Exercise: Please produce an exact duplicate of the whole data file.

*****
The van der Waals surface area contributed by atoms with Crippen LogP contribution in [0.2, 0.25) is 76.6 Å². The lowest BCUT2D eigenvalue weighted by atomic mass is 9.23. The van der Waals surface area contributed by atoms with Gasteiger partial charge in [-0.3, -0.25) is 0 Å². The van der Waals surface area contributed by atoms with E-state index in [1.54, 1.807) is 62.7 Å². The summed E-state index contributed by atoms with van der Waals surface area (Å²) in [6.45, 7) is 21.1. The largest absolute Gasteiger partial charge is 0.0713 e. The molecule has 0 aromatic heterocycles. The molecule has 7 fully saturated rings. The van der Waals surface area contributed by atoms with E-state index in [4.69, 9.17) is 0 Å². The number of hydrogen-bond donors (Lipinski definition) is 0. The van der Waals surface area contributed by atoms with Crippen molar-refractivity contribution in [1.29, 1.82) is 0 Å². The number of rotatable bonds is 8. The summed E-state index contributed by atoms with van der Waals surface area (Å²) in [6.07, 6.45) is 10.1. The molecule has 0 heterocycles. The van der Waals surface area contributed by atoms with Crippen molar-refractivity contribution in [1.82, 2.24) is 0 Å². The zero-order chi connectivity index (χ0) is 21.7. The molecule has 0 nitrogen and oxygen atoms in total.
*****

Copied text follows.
The van der Waals surface area contributed by atoms with Crippen LogP contribution in [0.2, 0.25) is 76.6 Å². The lowest BCUT2D eigenvalue weighted by atomic mass is 9.23. The van der Waals surface area contributed by atoms with Gasteiger partial charge in [-0.3, -0.25) is 0 Å². The van der Waals surface area contributed by atoms with E-state index in [1.54, 1.807) is 62.7 Å². The summed E-state index contributed by atoms with van der Waals surface area (Å²) in [6.45, 7) is 21.1. The largest absolute Gasteiger partial charge is 0.0713 e. The molecule has 0 aromatic heterocycles. The molecule has 7 fully saturated rings. The van der Waals surface area contributed by atoms with E-state index in [4.69, 9.17) is 0 Å². The number of hydrogen-bond donors (Lipinski definition) is 0. The van der Waals surface area contributed by atoms with Crippen molar-refractivity contribution in [1.29, 1.82) is 0 Å². The number of rotatable bonds is 8. The summed E-state index contributed by atoms with van der Waals surface area (Å²) in [6.07, 6.45) is 10.1. The molecule has 0 heterocycles. The van der Waals surface area contributed by atoms with Crippen molar-refractivity contribution in [1.82, 2.24) is 0 Å². The zero-order chi connectivity index (χ0) is 21.7. The molecule has 0 nitrogen and oxygen atoms in total.